One year Marie gave up TV for Lent. If Jesus Christ could bear His cross, then kite on it three hours so we’d repent, sacrifice in return was merely right. I swore off sweets, only to break my fast with thieved chocolate, watching Lord of the Flies, a film exposing my black soul. Aghast, I rushed to my sister’s room for advice. She was asleep, my parents too. Spilling from the TV, English schoolboy savages marched the house, whetted for blood and killing. I screamed for Jesus. But His ravages snared Him, like a film, in cruel depiction— as if it were my own crucifixion.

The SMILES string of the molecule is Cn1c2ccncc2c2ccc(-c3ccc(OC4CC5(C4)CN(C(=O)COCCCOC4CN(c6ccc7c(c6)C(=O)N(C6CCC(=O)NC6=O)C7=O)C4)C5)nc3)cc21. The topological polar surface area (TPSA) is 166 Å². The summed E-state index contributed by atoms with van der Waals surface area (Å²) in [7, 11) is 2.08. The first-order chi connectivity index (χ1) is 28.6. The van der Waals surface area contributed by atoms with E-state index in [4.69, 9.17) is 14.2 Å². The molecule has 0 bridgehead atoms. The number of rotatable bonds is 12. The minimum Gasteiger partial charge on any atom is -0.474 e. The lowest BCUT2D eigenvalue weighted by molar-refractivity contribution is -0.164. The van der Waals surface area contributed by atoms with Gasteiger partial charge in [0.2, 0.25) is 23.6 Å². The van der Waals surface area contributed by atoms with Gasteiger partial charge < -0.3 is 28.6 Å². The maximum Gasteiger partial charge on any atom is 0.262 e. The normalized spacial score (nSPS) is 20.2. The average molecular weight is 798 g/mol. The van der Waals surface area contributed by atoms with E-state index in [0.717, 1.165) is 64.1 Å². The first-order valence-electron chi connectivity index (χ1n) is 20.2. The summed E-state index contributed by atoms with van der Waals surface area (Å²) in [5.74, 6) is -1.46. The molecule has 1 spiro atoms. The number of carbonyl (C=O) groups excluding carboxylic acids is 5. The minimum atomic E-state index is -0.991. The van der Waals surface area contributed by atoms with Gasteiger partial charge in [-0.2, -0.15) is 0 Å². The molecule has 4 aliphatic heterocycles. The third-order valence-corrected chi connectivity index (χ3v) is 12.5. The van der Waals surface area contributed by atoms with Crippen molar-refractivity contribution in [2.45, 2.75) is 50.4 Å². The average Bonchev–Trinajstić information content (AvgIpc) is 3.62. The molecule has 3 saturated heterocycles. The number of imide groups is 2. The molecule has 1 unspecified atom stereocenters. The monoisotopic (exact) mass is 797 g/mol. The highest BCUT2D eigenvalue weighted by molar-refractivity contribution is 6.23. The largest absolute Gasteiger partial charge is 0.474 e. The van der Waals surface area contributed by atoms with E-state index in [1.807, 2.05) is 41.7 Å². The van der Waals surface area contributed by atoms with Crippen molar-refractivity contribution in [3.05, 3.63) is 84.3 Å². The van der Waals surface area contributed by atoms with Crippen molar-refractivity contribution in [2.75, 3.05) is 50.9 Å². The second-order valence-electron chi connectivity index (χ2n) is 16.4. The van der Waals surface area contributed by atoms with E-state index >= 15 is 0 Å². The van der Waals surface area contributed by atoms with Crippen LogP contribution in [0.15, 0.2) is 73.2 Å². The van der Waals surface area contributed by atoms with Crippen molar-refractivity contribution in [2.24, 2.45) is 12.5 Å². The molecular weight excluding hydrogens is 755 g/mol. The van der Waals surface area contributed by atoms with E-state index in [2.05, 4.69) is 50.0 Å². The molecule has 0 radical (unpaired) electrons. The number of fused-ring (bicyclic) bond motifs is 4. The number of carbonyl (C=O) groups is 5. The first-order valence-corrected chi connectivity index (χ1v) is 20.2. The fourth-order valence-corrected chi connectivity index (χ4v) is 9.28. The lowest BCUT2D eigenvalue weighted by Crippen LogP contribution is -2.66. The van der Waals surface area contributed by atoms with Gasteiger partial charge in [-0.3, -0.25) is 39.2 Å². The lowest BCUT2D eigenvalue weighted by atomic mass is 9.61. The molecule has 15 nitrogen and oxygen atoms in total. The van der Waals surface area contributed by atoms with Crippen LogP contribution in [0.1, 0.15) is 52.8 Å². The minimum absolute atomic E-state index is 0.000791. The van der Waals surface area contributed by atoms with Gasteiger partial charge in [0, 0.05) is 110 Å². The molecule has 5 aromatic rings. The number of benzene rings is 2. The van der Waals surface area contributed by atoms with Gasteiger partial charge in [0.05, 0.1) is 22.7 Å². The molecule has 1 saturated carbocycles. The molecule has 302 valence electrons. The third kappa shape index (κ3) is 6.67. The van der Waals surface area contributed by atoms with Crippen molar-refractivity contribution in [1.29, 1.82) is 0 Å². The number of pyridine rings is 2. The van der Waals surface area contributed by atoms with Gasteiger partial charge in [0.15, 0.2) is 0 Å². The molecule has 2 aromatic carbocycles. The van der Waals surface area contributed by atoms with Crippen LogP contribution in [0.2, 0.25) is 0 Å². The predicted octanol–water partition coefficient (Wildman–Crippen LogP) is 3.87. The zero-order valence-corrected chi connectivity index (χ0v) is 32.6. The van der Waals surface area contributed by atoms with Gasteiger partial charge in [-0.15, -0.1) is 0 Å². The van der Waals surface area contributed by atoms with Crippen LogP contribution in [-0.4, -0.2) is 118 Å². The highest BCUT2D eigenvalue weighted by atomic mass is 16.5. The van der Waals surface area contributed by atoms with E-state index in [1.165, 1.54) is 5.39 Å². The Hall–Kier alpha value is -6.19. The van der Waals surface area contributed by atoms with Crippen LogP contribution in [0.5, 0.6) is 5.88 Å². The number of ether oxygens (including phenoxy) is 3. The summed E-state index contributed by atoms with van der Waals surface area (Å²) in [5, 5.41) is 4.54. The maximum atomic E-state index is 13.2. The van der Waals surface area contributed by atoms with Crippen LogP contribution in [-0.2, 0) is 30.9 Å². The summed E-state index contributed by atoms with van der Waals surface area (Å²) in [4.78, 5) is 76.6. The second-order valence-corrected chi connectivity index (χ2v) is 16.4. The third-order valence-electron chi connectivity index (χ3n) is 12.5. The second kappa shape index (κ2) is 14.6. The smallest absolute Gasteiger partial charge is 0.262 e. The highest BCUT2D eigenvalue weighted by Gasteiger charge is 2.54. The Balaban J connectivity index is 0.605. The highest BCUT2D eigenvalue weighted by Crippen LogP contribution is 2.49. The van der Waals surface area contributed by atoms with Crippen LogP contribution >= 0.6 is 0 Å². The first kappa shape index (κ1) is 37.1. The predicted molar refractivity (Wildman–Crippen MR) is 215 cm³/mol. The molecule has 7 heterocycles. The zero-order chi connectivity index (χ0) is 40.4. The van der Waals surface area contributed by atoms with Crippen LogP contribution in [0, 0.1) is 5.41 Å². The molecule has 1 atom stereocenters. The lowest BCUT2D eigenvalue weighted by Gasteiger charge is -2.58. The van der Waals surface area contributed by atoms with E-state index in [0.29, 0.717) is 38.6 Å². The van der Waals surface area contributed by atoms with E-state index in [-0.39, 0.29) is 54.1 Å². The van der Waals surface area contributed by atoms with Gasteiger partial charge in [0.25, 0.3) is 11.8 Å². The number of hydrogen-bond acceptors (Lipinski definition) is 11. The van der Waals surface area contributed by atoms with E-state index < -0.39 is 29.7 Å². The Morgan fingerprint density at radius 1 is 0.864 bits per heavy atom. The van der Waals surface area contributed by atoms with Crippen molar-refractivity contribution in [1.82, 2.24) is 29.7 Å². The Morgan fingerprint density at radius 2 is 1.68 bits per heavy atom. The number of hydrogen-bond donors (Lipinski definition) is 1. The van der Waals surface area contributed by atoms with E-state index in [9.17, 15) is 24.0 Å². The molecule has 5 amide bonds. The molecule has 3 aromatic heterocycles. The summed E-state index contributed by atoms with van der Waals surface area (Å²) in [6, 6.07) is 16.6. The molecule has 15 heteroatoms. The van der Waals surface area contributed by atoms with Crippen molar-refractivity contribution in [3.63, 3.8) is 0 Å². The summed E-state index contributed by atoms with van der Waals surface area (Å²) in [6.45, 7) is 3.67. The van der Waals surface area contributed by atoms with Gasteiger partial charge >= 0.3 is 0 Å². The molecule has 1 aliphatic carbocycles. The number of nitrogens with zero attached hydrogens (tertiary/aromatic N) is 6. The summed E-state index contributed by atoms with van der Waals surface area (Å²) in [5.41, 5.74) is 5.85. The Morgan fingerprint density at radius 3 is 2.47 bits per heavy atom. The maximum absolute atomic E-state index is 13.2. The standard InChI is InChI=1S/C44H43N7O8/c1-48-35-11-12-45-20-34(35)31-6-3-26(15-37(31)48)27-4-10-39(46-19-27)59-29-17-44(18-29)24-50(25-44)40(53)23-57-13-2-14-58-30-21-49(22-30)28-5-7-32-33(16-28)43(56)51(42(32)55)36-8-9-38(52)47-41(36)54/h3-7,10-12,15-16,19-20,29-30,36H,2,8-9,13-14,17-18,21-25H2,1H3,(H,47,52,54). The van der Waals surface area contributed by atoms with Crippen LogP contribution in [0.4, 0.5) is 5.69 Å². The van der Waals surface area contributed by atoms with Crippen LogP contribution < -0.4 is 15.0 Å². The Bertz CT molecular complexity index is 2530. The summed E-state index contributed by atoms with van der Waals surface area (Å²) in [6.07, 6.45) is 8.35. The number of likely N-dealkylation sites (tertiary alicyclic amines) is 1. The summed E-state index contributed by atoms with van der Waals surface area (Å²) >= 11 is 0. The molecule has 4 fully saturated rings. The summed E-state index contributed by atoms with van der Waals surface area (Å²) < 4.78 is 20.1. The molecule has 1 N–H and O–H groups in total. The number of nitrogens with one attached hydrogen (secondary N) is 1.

Veronica. Her name rolled off my tongue. Like water. For one moment my thirst ceased, her lovely apron over my eyes flung in the manner a disquieted beast is comforted in a floodtide or blaze. Shy, she led me as though asleep in dray, whispering and shushing me into place. In the buckram my face had come away. Not young and virile, the eyes Nordic blue as in all the portraits I countenance where I am a mask of flaxen virtue and even my wounds are diaphanous; but swart, bloody, scourged, half-mad, spike-nimbus— Yeats' clairvoyant beast, slouched, androgynous.
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